Your child’s hockey season has come to an end – so now what?
It’s not the easiest question to answer. Surely you have seen the advertisements for hockey clinics and camps that will put your 12U player on the path to NHL stardom. You have heard from other parents what their children are doing, and that you better do the same.
Hockey experts like Kevin Patrick, however, want you to put your child’s skates away for the summer months, and encourage them to pursue other activities.
“I think that’s the biggest thing right there – take a break,” said Patrick, currently the associate head coach at the University of Vermont. “You have to take a break and you should be playing other sports. 12U is still a huge athlete development window. Developing your overall athletic skill – doesn’t necessarily matter what it is; soccer, baseball, lacrosse, whatever it might be – but playing another sport and training those different muscles, the overall body development, it will benefit and ultimately pay benefits to their hockey game.”
Run Your Own Race
Patrick is all too familiar with parents fearing that their child will fall behind in the sport if they aren’t skating and training on a year-round schedule.
“Run your own race,” Patrick said. “What’s right for your child might not be right for my child. If the only reason is you’re doing something is to keep up with the Joneses, then that’s the wrong reason to do it. Hockey is a late-specialization sport. You’re not going to truly know what you are as a hockey player until your body fully matures, somewhere between 18 and 22 years of age, and then the reps that come with being fully developed.
“A lot of people who don’t get off their skates, people who skate year-round, they’re prone to injuries, overuse injuries, and those kids are also more susceptible to burnout. You might say, ‘oh I have to get ahead, I have to do it right now’ – you might be doing more to hurt your child than help them by allowing them to stay on the ice and play year-round because they become prone to those overuse injuries and the possibility of burnout.”
For the kids who insist on still doing something hockey-related, Patrick suggests skill-specific activities for short periods of time.
“If there is interest in doing something with hockey in the offseason, it should be a kid’s choice, not a parent’s choice, and it should be something fun,” Patrick said. “Fun and skill-specific. It might be stickhandling in the garage for 10 minutes. It might be shooting pucks. It shouldn’t necessarily be playing games. For young players that have the passion to do something, if they just love hockey, well do something skill-specific for a short amount of time, then go be a kid.”
What About Hockey Camp?
Patrick is OK with a 12U player attending a summer hockey camp, as long as the focus is as much on fun as it is on training.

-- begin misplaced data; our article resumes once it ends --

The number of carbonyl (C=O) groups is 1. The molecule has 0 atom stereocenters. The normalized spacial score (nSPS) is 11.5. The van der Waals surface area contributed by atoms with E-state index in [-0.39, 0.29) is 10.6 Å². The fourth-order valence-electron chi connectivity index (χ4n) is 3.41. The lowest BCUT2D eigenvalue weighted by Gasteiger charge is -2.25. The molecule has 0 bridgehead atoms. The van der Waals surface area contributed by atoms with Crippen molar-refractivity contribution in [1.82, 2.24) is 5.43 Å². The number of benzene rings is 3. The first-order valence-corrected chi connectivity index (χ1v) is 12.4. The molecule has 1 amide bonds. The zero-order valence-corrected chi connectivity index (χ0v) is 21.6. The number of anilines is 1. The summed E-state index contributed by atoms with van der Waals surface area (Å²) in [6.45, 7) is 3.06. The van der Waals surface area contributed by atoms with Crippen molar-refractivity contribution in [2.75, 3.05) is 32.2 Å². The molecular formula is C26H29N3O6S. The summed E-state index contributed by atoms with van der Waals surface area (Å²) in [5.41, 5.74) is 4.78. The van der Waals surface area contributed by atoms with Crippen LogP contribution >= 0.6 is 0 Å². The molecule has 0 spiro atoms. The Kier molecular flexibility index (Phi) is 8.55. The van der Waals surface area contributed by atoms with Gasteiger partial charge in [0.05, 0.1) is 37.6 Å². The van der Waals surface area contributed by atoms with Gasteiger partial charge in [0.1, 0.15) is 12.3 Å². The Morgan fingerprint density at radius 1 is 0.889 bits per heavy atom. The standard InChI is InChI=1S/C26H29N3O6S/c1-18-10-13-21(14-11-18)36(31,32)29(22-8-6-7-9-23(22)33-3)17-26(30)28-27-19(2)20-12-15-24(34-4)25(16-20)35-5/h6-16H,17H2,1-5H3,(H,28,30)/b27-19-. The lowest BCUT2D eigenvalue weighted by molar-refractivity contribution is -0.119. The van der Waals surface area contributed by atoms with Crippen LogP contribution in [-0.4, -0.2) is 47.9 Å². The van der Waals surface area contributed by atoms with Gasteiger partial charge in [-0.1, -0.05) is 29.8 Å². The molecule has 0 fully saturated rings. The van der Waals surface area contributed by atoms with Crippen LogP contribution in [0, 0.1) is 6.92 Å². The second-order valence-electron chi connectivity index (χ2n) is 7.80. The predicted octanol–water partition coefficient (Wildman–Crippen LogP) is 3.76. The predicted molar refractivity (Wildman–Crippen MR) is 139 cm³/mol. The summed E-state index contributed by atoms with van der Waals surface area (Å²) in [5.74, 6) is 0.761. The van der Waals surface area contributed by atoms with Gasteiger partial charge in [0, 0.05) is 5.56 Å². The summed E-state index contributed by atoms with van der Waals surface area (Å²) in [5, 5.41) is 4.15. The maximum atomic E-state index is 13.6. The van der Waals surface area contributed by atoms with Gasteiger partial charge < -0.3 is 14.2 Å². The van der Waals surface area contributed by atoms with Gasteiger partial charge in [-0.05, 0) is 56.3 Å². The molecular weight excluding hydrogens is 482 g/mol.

“I think if your buddies are going to a camp, you’re excited about doing something with your friends, I think those are OK,” Patrick said. “I don’t think you should do more than one, and I don’t think you should look at them and say, ‘I’ve got to do these for my development.’ If it’s something that, hey, three or four of the kids you are friends with and it’s going to be a cool social experience, sleeping in a dorm with your buddies and being away for the first time, then it can be cool, and I think it’d be a great experience. If it’s because you say, ‘I’ve got to go do these because I want to get ahead,’ then I think kids are doing it for the wrong reasons.”
Recharged and Refreshed
Patrick points out that a player who participates in other sports to become a better overall athlete and takes the chance to recharge his or her hockey batteries will be a better player the next fall.
“Go play in the park. Go play with your buddies. Play pick-up basketball. Go to the beach and swim,” Patrick said. “At the end of August, when your team is starting to get back together and maybe doing some dryland training and some of those things, now you’re fired up and you’re hungry and excited to get back at hockey, because of your passion and your love for it. You’ve done wonders for your muscle development, you’ve done wonders for your overall athleticism, so when you go back to your team at the end of August, you’ve made some strides without really knowing you’ve made those strides.”
After all, a player’s development shouldn’t be considered a race.
“What’s the race to?” Patrick said. “What are we racing to? Is it about getting better? Is it about development? If it is, then pay attention to the science. Pay attention to the professionals who have researched this and say, you know, in the big picture, these are the best things. It’s not about being the best 11- or 12-year-old, it’s about the big picture of overall development.”